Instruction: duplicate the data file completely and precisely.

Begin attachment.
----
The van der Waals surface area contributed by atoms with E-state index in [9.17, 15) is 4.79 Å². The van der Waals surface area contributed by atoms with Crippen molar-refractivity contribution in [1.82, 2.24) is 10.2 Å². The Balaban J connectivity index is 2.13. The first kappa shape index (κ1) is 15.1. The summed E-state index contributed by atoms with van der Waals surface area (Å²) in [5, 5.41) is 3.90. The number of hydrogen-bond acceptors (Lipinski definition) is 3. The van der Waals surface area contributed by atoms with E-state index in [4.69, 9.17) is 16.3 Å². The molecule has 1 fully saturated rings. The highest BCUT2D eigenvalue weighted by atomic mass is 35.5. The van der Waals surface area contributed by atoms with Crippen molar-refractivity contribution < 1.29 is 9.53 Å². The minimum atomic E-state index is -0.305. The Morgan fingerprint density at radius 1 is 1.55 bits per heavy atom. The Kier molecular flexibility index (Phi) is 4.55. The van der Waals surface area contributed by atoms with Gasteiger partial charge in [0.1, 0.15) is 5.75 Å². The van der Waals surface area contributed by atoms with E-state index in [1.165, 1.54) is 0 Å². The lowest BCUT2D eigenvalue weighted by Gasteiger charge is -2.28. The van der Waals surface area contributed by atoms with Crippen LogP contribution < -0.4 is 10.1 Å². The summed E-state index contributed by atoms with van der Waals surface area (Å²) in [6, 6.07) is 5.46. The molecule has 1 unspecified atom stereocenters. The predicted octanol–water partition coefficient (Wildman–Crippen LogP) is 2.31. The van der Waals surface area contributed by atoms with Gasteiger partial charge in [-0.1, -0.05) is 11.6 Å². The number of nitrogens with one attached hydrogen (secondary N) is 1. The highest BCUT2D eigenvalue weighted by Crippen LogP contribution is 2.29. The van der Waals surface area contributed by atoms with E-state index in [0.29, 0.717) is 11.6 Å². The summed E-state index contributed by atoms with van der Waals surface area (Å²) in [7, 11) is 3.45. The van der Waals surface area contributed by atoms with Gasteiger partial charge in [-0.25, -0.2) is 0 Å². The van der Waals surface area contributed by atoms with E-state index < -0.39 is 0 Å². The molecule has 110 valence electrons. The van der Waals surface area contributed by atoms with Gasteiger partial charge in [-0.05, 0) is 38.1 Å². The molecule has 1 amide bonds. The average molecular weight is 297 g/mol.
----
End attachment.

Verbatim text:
The van der Waals surface area contributed by atoms with E-state index in [9.17, 15) is 4.79 Å². The van der Waals surface area contributed by atoms with Crippen molar-refractivity contribution in [1.82, 2.24) is 10.2 Å². The Balaban J connectivity index is 2.13. The first kappa shape index (κ1) is 15.1. The summed E-state index contributed by atoms with van der Waals surface area (Å²) in [5, 5.41) is 3.90. The number of hydrogen-bond acceptors (Lipinski definition) is 3. The van der Waals surface area contributed by atoms with E-state index in [4.69, 9.17) is 16.3 Å². The molecule has 1 fully saturated rings. The highest BCUT2D eigenvalue weighted by atomic mass is 35.5. The van der Waals surface area contributed by atoms with Crippen molar-refractivity contribution < 1.29 is 9.53 Å². The minimum atomic E-state index is -0.305. The Morgan fingerprint density at radius 1 is 1.55 bits per heavy atom. The Kier molecular flexibility index (Phi) is 4.55. The van der Waals surface area contributed by atoms with Gasteiger partial charge in [0.1, 0.15) is 5.75 Å². The van der Waals surface area contributed by atoms with E-state index in [1.165, 1.54) is 0 Å². The lowest BCUT2D eigenvalue weighted by Gasteiger charge is -2.28. The van der Waals surface area contributed by atoms with Crippen LogP contribution < -0.4 is 10.1 Å². The summed E-state index contributed by atoms with van der Waals surface area (Å²) in [6, 6.07) is 5.46. The molecule has 1 unspecified atom stereocenters. The predicted octanol–water partition coefficient (Wildman–Crippen LogP) is 2.31. The van der Waals surface area contributed by atoms with Gasteiger partial charge in [-0.1, -0.05) is 11.6 Å². The number of nitrogens with one attached hydrogen (secondary N) is 1. The highest BCUT2D eigenvalue weighted by Crippen LogP contribution is 2.29. The van der Waals surface area contributed by atoms with E-state index in [0.29, 0.717) is 11.6 Å². The summed E-state index contributed by atoms with van der Waals surface area (Å²) in [7, 11) is 3.45. The van der Waals surface area contributed by atoms with Gasteiger partial charge in [-0.25, -0.2) is 0 Å². The van der Waals surface area contributed by atoms with E-state index < -0.39 is 0 Å². The molecule has 110 valence electrons. The van der Waals surface area contributed by atoms with Gasteiger partial charge in [-0.05, 0) is 38.1 Å². The molecule has 1 amide bonds. The average molecular weight is 297 g/mol.